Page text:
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mRNA Destabilization by BTG1 and BTG2 Maintains T Cell Quiescence

Authors
 Soo Seok Hwang  ;  Jaechul Lim  ;  Zhibin Yu  ;  Philip Kong  ;  Esen Sefik  ;  Hao Xu  ;  Christian C D Harman  ;  Lark Kyun Kim  ;  Gap Ryol Lee  ;  Hua-Bing Li  ;  Richard A Flavell 
Citation
 SCIENCE, Vol.367(6483) : 1255-1260, 2020-03 
Journal Title
 SCIENCE 
ISSN
 0036-8075 
Issue Date
2020-03
MeSH
Animals ; Cells, Cultured ; Immediate-Early Proteins / genetics ; Immediate-Early Proteins / physiology* ; Lymphocyte Activation* ; Mice ; Mice, Knockout ; Neoplasm Proteins / genetics ; Neoplasm Proteins / physiology* ; Polyadenylation ; RNA Stability* ; RNA, Messenger / chemistry* ; T-Lymphocytes / immunology* ; Tumor Suppressor Proteins / genetics ; Tumor Suppressor Proteins / physiology*
Abstract
T cells maintain a quiescent state prior to activation. As inappropriate T cell activation can cause disease, T cell quiescence must be preserved. Despite its importance, the mechanisms underlying the "quiescent state" remain elusive. Here, we identify BTG1 and BTG2 (BTG1/2) as factors responsible for T cell quiescence. BTG1/2-deficient T cells show an increased proliferation and spontaneous activation due to a global increase in messenger RNA (mRNA) abundance, which reduces the threshold to activation. BTG1/2 deficiency leads to an increase in polyadenylate tail length, resulting in a greater mRNA half-life. Thus, BTG1/2 promote the deadenylation and degradation of mRNA to secure T cell quiescence. Our study reveals a key mechanism underlying T cell quiescence and suggests that low mRNA abundance is a crucial feature for maintaining quiescence.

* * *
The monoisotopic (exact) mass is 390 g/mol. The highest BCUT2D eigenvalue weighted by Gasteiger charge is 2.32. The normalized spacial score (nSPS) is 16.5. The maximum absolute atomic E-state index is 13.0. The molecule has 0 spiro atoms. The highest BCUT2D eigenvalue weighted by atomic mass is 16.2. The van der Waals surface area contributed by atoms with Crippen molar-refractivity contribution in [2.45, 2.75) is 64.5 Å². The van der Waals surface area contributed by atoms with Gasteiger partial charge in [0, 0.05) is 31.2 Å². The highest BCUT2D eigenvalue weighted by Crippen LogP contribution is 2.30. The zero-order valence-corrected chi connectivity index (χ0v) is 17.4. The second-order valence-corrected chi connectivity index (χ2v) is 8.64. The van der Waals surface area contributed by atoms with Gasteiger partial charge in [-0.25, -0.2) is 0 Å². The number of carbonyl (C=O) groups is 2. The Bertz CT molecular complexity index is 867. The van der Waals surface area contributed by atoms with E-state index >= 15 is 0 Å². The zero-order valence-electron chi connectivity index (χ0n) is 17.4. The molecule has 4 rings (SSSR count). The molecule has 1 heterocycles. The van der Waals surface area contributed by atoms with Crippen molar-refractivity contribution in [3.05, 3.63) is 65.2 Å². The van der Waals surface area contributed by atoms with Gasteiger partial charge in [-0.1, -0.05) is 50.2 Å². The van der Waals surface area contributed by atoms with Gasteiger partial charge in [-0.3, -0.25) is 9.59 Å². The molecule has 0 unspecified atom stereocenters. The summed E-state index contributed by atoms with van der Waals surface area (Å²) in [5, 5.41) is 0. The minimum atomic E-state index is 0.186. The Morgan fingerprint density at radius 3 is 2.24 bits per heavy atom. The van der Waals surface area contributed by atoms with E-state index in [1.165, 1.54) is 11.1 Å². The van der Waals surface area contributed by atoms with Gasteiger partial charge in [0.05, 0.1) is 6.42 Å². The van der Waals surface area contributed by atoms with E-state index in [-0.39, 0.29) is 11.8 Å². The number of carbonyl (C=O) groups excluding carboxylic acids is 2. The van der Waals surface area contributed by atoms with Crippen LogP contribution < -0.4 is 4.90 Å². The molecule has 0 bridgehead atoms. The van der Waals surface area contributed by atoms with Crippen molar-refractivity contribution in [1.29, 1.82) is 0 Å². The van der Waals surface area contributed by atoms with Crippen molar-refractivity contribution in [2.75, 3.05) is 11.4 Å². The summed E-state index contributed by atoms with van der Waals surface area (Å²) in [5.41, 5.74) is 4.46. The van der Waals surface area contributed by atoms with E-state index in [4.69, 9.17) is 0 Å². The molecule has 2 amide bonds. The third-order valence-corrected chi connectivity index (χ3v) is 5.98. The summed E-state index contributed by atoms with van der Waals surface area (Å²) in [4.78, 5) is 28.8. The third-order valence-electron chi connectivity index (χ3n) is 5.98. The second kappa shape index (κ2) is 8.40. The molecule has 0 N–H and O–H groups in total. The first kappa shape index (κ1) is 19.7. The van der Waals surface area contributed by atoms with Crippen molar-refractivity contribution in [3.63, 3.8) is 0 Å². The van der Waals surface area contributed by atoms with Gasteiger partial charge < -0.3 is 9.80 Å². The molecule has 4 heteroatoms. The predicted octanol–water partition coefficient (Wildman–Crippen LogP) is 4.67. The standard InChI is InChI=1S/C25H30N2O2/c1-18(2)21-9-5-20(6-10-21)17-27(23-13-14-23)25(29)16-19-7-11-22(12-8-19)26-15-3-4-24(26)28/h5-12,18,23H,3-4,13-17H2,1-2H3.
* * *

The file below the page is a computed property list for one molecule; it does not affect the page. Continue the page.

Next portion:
Full Text
https://science.sciencemag.org/content/367/6483/1255.long
DOI
10.1126/science.aax0194
Appears in Collections:
1. College of Medicine (의과대학) > BioMedical Science Institute (의생명과학부) > 1. Journal Papers
Yonsei Authors
Kim, Lark Kyun(김락균) ORCID logo https://orcid.org/0000-0001-5983-4470
URI
https://ir.ymlib.yonsei.ac.kr/handle/22282913/176078
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